The Mercedes-Benz dealership in Flagstaff closed earlier this month.
But it is not clear whether it will stay closed, or why its doors closed in the first place. Mercedes-Benz USA said the franchise ceased operations and is considering options to reopen the dealership. Mercedes-Benz officials said they hope to continue to sell and service vehicles in Flagstaff.
“In the meantime, factory warranties and extended warranties purchased through the dealership will continue to be honored by surrounding Mercedes-Benz retailers,” the statement concluded.
An owner of the Flagstaff Mercedes-Benz dealership did not respond to multiple attempts for a comment by email and phone.
The dealership's website is still operational, however a pop-up warns visitors that the site is "unavailable until further notice." That being said, the website showed more than 20 employees who worked at the dealership who are likely not working during the current standstill.
Whatever the reason for the closure, the dealership had not been open long. Mercedes-Benz had only been at its present location in the Flagstaff Auto Park on the east side of Flagstaff since September 2018.
Before that, the dealership had been located on Switzer Canyon Drive next to the Flagstaff Buick GMC.
Martin Automotive Group, which owns the Flagstaff Mercedes-Benz dealership, also owns Flagstaff Buick GMC and Lake Powell Ford dealership in Page.
The dealership closed a month after the city held a joint meeting between the Flagstaff City Council and members of the Greater Flagstaff Chamber of Commerce to discuss challenges felt by local businesses.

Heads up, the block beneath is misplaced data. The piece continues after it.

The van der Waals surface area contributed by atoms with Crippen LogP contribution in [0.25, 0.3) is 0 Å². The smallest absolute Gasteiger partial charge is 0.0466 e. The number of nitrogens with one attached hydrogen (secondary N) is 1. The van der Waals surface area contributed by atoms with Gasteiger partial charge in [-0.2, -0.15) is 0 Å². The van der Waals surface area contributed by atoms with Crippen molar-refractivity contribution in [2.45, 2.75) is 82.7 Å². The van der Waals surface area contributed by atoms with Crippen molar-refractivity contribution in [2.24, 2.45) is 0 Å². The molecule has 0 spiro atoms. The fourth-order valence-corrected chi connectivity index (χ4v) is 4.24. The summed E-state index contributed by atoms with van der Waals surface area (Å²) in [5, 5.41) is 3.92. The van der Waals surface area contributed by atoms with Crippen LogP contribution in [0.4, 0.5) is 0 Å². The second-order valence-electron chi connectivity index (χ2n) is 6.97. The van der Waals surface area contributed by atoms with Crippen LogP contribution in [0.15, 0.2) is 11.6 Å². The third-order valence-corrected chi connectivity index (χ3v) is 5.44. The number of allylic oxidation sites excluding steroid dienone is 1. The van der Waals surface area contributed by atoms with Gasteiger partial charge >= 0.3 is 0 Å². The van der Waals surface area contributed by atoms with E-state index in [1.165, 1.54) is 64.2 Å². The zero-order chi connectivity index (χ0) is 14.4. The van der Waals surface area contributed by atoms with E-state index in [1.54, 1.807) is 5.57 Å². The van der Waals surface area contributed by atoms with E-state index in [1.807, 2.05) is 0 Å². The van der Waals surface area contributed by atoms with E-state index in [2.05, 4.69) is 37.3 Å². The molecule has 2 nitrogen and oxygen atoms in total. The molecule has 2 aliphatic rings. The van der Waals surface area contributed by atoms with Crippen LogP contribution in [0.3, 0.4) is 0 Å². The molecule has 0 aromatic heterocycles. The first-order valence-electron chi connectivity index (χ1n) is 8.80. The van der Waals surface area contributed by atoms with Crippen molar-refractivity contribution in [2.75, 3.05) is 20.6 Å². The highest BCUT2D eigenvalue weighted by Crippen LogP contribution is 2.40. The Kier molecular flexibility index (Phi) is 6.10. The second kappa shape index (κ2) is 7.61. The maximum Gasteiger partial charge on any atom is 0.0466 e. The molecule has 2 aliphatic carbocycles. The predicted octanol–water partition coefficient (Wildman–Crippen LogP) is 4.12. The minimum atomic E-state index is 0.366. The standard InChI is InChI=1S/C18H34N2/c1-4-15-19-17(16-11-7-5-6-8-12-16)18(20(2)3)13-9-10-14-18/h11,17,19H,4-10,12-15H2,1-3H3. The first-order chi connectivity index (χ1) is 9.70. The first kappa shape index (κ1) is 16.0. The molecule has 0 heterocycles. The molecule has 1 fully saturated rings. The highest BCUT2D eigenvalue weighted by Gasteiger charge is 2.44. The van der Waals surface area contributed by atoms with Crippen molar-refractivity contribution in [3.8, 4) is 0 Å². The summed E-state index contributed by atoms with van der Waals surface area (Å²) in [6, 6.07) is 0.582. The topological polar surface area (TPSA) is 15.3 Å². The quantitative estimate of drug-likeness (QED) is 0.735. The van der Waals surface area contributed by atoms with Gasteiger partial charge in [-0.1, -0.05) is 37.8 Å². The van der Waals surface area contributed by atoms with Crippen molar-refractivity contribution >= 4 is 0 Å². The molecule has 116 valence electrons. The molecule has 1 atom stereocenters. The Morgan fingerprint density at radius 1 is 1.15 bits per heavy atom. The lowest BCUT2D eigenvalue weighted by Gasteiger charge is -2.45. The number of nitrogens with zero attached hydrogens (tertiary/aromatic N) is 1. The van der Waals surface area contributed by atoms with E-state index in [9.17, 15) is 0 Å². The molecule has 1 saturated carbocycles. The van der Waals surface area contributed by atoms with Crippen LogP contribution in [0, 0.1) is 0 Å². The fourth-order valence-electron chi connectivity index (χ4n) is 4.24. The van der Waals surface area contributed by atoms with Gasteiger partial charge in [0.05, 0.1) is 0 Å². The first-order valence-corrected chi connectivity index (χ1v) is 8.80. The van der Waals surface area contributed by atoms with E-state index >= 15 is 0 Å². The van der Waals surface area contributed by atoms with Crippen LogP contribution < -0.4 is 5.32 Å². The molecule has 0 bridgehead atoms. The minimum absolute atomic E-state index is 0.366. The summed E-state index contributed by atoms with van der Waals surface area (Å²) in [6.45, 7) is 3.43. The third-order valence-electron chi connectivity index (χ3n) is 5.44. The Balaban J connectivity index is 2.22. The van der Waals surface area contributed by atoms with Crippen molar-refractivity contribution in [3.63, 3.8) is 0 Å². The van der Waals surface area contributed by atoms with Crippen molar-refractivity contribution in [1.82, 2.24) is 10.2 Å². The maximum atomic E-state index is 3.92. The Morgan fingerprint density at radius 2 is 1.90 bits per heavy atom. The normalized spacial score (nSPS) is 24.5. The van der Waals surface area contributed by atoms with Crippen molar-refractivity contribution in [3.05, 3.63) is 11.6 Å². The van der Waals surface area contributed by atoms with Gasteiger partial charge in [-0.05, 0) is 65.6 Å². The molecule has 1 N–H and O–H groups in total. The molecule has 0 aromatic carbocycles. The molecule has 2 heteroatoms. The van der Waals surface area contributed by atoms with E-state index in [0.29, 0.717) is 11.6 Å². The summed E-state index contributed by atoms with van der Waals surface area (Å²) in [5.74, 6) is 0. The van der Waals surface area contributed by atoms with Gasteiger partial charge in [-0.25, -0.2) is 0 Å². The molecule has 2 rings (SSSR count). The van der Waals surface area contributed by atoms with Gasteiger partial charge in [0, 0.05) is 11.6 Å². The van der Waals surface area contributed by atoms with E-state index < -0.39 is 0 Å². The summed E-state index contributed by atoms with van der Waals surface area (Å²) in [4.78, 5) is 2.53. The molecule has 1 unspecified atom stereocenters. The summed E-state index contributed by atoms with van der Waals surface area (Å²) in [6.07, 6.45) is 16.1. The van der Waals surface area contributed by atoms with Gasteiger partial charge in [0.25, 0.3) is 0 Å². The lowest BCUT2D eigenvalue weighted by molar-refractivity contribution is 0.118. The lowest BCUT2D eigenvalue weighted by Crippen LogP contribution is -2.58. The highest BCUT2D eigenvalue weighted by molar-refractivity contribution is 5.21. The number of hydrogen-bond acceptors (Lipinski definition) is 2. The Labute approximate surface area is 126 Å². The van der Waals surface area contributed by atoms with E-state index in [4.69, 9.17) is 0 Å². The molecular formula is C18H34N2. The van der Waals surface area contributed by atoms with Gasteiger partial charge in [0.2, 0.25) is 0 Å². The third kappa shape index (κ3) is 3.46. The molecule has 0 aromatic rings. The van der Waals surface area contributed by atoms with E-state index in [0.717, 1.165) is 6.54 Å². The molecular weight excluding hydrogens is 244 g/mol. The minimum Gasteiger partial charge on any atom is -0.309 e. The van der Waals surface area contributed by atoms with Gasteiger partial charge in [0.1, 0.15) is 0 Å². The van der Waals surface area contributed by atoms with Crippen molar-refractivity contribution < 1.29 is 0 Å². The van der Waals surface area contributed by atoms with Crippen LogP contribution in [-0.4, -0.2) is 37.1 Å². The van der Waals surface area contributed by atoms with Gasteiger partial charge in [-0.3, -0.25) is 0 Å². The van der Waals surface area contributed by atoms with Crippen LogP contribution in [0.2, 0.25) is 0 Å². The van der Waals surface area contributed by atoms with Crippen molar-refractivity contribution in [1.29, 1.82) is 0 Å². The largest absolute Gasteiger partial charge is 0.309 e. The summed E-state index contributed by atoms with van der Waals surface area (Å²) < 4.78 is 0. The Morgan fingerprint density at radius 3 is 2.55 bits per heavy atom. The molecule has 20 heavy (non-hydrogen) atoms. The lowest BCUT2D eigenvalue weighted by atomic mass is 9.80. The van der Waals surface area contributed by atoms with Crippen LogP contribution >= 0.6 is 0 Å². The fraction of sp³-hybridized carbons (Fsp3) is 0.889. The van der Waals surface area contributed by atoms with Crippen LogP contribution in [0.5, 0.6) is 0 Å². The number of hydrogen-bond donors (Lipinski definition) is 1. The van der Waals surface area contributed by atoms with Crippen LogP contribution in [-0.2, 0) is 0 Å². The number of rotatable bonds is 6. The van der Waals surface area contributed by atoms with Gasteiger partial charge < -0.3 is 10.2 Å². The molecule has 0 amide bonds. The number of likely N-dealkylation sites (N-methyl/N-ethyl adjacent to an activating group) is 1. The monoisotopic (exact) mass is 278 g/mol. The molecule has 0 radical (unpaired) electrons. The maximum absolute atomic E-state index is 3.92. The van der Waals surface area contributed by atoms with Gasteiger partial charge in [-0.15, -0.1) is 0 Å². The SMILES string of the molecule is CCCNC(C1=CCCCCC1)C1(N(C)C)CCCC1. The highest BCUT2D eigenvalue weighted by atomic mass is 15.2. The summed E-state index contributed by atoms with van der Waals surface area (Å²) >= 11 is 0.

At that meeting, Robby Findlay, one of the owners of the Findlay Automotive Group which operates a Toyota, Honda and Volkswagen dealerships in Flagstaff said there were significant headwinds to business growth in the city.
Findlay told council the city’s higher sales tax may push locals away from Flagstaff to purchase vehicles in other markets such as Phoenix.
Later, he told the Arizona Daily Sun that the apparent closure of the Mercedes-Benz dealership is an example of how those headwinds can affect some businesses and brands more than others.
“I think it just shows that if the town and the economy isn’t growing, it’s going to be tough on the lower volume brands,” Findlay said. “[Mercedes] is obviously an expensive, low volume brand and I think if the locals who are considering a Mercedes weren’t shopping there or purchasing there, it’s tough to make the business work.”
Findlay added those challenges are more difficult to weather for a newer, less established dealership. It takes time, Findley said, to grow a loyal customer base who also services their vehicles at the dealership.
“I think it’s important that the Flagstaff community not only purchases their vehicles in Flagstaff, but also services their vehicles in Flagstaff,” Findlay said. “They hadn’t established a foot print. It was just a very tough business model.”
Adrian Skabelund can be reached at the office at email@example.com, by phone at (928) 556-2261 or on Twitter @AdrianSkabelund.
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